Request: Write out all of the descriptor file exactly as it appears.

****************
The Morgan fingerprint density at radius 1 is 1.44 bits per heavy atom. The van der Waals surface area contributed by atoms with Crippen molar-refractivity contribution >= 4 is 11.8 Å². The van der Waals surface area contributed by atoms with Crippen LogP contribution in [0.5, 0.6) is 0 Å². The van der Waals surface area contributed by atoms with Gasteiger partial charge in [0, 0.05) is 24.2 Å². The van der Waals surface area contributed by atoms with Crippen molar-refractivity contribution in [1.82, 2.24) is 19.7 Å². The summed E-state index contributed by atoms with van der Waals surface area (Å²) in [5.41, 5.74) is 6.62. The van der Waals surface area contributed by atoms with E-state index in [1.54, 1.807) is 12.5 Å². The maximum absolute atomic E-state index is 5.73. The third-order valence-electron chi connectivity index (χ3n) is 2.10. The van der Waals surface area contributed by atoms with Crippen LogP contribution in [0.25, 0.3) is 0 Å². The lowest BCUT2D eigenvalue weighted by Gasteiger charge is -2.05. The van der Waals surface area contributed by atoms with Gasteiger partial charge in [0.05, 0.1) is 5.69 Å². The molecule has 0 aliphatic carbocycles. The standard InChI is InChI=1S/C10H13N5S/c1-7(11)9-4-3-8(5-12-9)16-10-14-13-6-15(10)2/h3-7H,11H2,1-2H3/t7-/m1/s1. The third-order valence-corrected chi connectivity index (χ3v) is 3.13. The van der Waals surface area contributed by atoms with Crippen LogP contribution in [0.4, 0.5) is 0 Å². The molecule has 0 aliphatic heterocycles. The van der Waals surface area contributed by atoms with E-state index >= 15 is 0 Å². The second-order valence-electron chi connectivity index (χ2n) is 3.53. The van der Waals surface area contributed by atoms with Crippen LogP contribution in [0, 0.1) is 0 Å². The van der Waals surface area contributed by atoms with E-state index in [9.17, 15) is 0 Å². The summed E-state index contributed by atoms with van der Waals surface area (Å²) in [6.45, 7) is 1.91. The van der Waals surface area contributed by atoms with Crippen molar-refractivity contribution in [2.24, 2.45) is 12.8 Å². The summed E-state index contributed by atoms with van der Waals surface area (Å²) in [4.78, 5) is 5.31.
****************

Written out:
The Morgan fingerprint density at radius 1 is 1.44 bits per heavy atom. The van der Waals surface area contributed by atoms with Crippen molar-refractivity contribution >= 4 is 11.8 Å². The van der Waals surface area contributed by atoms with Crippen LogP contribution in [0.5, 0.6) is 0 Å². The van der Waals surface area contributed by atoms with Gasteiger partial charge in [0, 0.05) is 24.2 Å². The van der Waals surface area contributed by atoms with Crippen molar-refractivity contribution in [1.82, 2.24) is 19.7 Å². The summed E-state index contributed by atoms with van der Waals surface area (Å²) in [5.41, 5.74) is 6.62. The van der Waals surface area contributed by atoms with E-state index in [1.54, 1.807) is 12.5 Å². The maximum absolute atomic E-state index is 5.73. The third-order valence-electron chi connectivity index (χ3n) is 2.10. The van der Waals surface area contributed by atoms with Crippen LogP contribution in [0.25, 0.3) is 0 Å². The lowest BCUT2D eigenvalue weighted by Gasteiger charge is -2.05. The van der Waals surface area contributed by atoms with Gasteiger partial charge in [0.05, 0.1) is 5.69 Å². The molecule has 0 aliphatic carbocycles. The standard InChI is InChI=1S/C10H13N5S/c1-7(11)9-4-3-8(5-12-9)16-10-14-13-6-15(10)2/h3-7H,11H2,1-2H3/t7-/m1/s1. The third-order valence-corrected chi connectivity index (χ3v) is 3.13. The van der Waals surface area contributed by atoms with Crippen LogP contribution in [0.4, 0.5) is 0 Å². The molecule has 0 aliphatic heterocycles. The van der Waals surface area contributed by atoms with E-state index >= 15 is 0 Å². The second-order valence-electron chi connectivity index (χ2n) is 3.53. The van der Waals surface area contributed by atoms with Crippen LogP contribution in [0, 0.1) is 0 Å². The van der Waals surface area contributed by atoms with E-state index in [9.17, 15) is 0 Å². The summed E-state index contributed by atoms with van der Waals surface area (Å²) in [6.45, 7) is 1.91. The van der Waals surface area contributed by atoms with Crippen molar-refractivity contribution in [2.24, 2.45) is 12.8 Å². The summed E-state index contributed by atoms with van der Waals surface area (Å²) in [4.78, 5) is 5.31.